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Prof Phil Hansbro - Centenary Institute

Scientific Advisory Board

The Centenary Institute’s Scientific Advisory Board comprises world leading scientists who offer their expertise to support Centenary.

Professor Sir Marc Feldmann AC, FAA, FRS, FRCP, FRCPath, FMedSci (Chair)

Kennedy Institute of Rheumatology, Imperial College London, UK Professor Feldmann’s interests focus on molecular mechanisms of autoimmune diseases, with a special interest in the role of cytokines in disease.

These interests range from gene regulation of cytokines, how innate and adaptive immune responses intersect via NFkB, TLR and cytokines, and extends to novel therapeutic approaches for autoimmune or other diseases.

His work has the long-term intent of helping develop new therapies, so called translational research.

Professor Feldmann’s work has led to new treatments for rheumatoid arthritis based on the blocking of TNFα.

Professor Richard Flavell FRS 

Professor and Department Chair, Immunobiology, The Anlyan Center for Medical Research and Education, Yale University School of Medicine and Investigator, Howard Hughes Medical Institute.

After earning bachelor’s and doctoral degrees in biochemistry at Hull, Flavell did postdoctoral work in the Netherlands and Switzerland and then joined the faculty of the University of Amsterdam. From the Netherlands, he moved to London, where he was head of the Laboratory of Gene Structure and Expression at the National Institute for Medical Research at Mill Hill. Then came an offer to join a commercial enterprise, the biotechnology startup Biogen, in Cambridge, Mass.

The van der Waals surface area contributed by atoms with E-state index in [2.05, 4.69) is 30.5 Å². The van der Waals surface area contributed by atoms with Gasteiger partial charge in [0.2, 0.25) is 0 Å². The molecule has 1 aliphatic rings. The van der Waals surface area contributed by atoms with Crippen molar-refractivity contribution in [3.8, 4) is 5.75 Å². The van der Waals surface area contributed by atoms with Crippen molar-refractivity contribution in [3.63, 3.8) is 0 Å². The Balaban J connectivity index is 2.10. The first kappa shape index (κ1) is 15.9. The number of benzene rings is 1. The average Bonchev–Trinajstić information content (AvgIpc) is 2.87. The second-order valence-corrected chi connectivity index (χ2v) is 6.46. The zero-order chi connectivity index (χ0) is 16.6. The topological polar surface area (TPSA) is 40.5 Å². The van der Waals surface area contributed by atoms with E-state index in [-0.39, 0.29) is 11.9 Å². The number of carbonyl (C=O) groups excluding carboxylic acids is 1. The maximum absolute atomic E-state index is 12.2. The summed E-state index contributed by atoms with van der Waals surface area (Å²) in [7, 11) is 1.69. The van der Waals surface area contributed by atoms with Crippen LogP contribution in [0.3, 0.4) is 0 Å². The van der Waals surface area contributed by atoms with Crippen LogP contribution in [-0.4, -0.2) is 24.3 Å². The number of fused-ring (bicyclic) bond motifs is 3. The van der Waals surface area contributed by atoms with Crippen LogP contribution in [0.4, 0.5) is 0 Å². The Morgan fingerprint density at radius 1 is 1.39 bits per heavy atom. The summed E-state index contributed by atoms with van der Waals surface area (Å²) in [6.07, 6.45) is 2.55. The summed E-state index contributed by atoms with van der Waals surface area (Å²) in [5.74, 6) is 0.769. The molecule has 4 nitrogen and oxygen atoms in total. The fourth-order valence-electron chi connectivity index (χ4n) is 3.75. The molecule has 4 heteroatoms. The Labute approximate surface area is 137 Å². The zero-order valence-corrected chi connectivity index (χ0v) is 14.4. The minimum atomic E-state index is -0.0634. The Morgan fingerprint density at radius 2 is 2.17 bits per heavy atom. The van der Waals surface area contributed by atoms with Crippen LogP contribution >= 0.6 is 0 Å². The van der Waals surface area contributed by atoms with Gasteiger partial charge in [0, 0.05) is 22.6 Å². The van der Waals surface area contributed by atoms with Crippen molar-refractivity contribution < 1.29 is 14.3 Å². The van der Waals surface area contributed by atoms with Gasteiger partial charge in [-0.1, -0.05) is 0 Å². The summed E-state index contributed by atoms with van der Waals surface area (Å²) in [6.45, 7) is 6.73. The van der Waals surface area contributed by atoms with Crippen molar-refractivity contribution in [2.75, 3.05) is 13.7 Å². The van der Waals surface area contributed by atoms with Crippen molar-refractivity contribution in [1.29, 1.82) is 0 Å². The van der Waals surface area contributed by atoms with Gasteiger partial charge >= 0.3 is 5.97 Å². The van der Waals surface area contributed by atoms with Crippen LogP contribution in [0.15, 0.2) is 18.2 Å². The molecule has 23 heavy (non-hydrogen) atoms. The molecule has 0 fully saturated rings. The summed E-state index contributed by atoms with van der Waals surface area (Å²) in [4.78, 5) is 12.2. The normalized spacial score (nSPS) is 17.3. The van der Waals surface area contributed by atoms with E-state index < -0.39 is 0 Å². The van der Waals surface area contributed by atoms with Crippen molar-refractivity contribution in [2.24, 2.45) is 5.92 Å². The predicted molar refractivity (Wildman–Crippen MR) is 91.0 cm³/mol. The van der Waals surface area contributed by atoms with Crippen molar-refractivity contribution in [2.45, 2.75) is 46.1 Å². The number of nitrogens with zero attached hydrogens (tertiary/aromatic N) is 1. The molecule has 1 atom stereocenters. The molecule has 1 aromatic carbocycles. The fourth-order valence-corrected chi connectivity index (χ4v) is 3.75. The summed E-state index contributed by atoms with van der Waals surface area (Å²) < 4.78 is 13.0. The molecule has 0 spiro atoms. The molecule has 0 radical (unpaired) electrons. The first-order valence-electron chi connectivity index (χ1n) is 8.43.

When then Yale Dean Leon E. Rosenberg, M.D., came looking for someone to head the medical school’s new program in Immunobiology, he decided he was ready for a return to academia.

Professor Ian Frazer AC, FRS, FAA, MB ChB(Edin), MD(Melb)

Ambassador and Chair of Translational Research Institute Foundation Board, Translational Research Institute, The University of Queensland Diamantina Internationally-renowned for the co-creation of the technology for the cervical cancer vaccines, Professor Frazer began his career as a renal physician and clinical immunologist in Edinburgh, Scotland before emigrating in 1981 to Melbourne, Australia.

He continued his clinical training and pursued studies in viral immunology and autoimmunity at the Walter and Eliza Hall Institute of Medical Research with Professor Ian Mackay.